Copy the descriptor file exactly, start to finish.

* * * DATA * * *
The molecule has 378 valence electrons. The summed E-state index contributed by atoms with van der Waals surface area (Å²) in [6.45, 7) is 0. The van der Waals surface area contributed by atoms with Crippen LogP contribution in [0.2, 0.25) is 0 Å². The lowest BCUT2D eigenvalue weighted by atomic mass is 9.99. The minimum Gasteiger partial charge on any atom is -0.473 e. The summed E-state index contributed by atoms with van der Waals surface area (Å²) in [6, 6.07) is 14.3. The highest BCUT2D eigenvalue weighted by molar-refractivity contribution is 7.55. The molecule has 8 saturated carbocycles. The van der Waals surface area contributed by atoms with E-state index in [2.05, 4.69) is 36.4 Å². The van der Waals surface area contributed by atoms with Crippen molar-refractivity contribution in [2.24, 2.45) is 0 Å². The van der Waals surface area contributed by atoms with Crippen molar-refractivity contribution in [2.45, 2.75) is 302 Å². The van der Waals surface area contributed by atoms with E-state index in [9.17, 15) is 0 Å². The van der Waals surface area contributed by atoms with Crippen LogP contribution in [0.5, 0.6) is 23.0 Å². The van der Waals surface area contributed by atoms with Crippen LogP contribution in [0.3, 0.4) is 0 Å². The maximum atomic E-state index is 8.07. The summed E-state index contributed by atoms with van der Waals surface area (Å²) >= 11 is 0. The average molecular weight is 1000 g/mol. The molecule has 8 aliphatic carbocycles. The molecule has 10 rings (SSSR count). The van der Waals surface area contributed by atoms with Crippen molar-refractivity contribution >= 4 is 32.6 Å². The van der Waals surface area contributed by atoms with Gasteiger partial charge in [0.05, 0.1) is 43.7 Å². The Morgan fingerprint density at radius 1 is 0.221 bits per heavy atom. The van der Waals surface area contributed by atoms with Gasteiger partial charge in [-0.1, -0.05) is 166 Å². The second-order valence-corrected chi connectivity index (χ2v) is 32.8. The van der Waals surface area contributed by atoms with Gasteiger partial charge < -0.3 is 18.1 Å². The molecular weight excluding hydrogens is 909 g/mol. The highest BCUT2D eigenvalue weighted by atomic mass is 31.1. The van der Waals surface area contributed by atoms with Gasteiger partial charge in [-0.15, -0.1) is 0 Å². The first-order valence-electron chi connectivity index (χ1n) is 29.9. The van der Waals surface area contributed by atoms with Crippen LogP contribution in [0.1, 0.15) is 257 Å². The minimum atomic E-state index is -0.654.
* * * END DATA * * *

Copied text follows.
The molecule has 378 valence electrons. The summed E-state index contributed by atoms with van der Waals surface area (Å²) in [6.45, 7) is 0. The van der Waals surface area contributed by atoms with Crippen LogP contribution in [0.2, 0.25) is 0 Å². The lowest BCUT2D eigenvalue weighted by atomic mass is 9.99. The minimum Gasteiger partial charge on any atom is -0.473 e. The summed E-state index contributed by atoms with van der Waals surface area (Å²) in [6, 6.07) is 14.3. The highest BCUT2D eigenvalue weighted by molar-refractivity contribution is 7.55. The molecule has 8 saturated carbocycles. The van der Waals surface area contributed by atoms with E-state index in [2.05, 4.69) is 36.4 Å². The van der Waals surface area contributed by atoms with Crippen molar-refractivity contribution in [2.24, 2.45) is 0 Å². The van der Waals surface area contributed by atoms with Crippen molar-refractivity contribution in [2.45, 2.75) is 302 Å². The van der Waals surface area contributed by atoms with E-state index in [9.17, 15) is 0 Å². The van der Waals surface area contributed by atoms with Crippen LogP contribution in [0.5, 0.6) is 23.0 Å². The van der Waals surface area contributed by atoms with Crippen LogP contribution in [0.3, 0.4) is 0 Å². The maximum atomic E-state index is 8.07. The summed E-state index contributed by atoms with van der Waals surface area (Å²) >= 11 is 0. The average molecular weight is 1000 g/mol. The molecule has 8 aliphatic carbocycles. The molecule has 10 rings (SSSR count). The van der Waals surface area contributed by atoms with Crippen molar-refractivity contribution >= 4 is 32.6 Å². The van der Waals surface area contributed by atoms with Gasteiger partial charge in [0.05, 0.1) is 43.7 Å². The Morgan fingerprint density at radius 1 is 0.221 bits per heavy atom. The van der Waals surface area contributed by atoms with Gasteiger partial charge in [-0.1, -0.05) is 166 Å². The second-order valence-corrected chi connectivity index (χ2v) is 32.8. The van der Waals surface area contributed by atoms with Gasteiger partial charge < -0.3 is 18.1 Å². The molecular weight excluding hydrogens is 909 g/mol. The highest BCUT2D eigenvalue weighted by atomic mass is 31.1. The van der Waals surface area contributed by atoms with Gasteiger partial charge in [-0.15, -0.1) is 0 Å². The first-order valence-electron chi connectivity index (χ1n) is 29.9. The van der Waals surface area contributed by atoms with Crippen LogP contribution in [0.1, 0.15) is 257 Å². The minimum atomic E-state index is -0.654.